Originally Posted by In2Deep
EDIT....nevermind. You haven't even SEEN one of these yet....
And therefore what? The laws of physics changed that would make an unconnected wire act as a resistor by my not having seen it?
(1) How does a wire with one end not attached to anything (free end is not electrically attached to anything) "act as a resistor".*
(2) Assuming there is an answer to (1) other than "it doesn't", what is this resistor doing, and to what circuit?
(3) Assuming there is a valid answer to (2), how does this resistance change the switching action of a mechanical pressure switch?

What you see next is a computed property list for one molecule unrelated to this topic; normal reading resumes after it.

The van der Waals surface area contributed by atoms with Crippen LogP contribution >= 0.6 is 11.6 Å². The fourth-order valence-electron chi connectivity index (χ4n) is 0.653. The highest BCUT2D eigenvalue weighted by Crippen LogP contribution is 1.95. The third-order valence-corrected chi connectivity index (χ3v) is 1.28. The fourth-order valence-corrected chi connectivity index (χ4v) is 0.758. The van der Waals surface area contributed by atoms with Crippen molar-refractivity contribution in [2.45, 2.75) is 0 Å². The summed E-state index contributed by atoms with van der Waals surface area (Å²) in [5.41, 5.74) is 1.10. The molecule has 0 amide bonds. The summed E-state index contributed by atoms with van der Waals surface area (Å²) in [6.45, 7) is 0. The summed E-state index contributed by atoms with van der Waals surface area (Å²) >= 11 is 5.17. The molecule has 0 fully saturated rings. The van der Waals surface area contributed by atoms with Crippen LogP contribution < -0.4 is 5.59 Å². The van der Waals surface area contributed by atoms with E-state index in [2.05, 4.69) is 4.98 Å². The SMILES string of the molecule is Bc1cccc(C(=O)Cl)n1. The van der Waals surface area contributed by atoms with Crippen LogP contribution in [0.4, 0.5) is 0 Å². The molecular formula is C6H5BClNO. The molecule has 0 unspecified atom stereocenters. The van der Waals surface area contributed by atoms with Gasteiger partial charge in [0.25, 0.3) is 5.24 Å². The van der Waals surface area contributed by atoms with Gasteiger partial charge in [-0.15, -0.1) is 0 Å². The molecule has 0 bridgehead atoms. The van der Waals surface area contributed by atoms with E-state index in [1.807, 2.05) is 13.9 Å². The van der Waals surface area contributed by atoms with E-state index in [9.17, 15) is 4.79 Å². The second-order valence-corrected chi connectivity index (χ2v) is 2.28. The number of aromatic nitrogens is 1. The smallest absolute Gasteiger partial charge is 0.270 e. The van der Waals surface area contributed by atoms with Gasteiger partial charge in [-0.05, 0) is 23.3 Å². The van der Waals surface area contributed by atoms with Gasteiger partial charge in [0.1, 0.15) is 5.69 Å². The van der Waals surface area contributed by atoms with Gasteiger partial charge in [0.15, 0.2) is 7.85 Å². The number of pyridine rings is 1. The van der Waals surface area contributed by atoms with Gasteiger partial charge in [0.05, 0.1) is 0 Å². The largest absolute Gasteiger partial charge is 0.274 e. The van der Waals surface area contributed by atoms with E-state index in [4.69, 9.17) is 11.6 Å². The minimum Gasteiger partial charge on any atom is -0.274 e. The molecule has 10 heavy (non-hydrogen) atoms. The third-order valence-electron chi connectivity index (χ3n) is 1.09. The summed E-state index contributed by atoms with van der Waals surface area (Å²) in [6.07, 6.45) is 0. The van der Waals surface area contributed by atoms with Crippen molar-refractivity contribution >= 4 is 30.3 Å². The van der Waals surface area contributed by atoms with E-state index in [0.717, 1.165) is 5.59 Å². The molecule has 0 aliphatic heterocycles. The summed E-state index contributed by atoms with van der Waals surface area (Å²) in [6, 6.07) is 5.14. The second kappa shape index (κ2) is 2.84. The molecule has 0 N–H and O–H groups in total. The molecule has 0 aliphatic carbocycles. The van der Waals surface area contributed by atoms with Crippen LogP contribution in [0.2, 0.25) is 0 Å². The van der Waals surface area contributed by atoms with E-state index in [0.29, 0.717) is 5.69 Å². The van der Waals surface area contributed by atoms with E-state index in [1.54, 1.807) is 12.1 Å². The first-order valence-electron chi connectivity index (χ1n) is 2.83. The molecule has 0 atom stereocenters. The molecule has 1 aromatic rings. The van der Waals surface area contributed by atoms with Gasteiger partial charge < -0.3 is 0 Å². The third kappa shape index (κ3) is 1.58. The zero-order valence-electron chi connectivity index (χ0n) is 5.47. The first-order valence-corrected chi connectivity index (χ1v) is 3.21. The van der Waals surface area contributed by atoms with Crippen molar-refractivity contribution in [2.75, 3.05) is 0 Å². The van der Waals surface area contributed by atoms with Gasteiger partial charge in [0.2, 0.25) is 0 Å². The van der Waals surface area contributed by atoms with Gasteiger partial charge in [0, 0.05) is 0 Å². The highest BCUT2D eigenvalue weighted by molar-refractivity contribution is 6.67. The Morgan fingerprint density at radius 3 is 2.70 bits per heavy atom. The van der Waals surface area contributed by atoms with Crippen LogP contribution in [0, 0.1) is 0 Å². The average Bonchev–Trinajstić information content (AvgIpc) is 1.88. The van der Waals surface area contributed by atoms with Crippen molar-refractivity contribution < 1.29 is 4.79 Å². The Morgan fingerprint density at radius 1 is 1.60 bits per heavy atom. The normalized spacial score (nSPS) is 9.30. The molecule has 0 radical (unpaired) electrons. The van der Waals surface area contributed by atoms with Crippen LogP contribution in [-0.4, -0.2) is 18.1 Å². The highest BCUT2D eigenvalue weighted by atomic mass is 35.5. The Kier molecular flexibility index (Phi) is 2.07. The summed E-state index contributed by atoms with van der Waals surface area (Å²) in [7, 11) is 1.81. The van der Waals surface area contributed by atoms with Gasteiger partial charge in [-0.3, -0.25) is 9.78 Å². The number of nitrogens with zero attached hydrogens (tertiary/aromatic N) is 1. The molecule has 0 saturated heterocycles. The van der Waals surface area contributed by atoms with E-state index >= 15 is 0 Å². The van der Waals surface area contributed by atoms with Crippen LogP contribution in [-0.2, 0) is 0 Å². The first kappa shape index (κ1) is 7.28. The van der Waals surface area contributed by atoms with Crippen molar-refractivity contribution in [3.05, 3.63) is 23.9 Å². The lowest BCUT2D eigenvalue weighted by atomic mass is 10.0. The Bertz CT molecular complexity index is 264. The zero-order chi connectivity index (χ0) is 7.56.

(4) Why does the TSB specifically call this wire a "vent" if it doesn't act as a - ummm - vent?
*Actually, I am looking at a brand new pressure switch that I have sitting here ready to put in when the weather warms up, and there is only one terminal on the pressure switch itself (body goes to engine ground) and it connects to the original single factory wire, but the connector body is a 2-cavity one, and this added wire/vent does not electrically connect to anything inside the connector, so this wire/vent actually has *neither* end electrically connected to anything, which makes the concept of it acting as a resistor doubly meaningless.
Seriously - I'm not trying to be a smart
, but these are questions that must be answered to give credibility to your statements that this wire acts as a resistor to correct the reading of a mechanical contact closure and that the wire doesn't act as a vent when the TSB calls it a vent.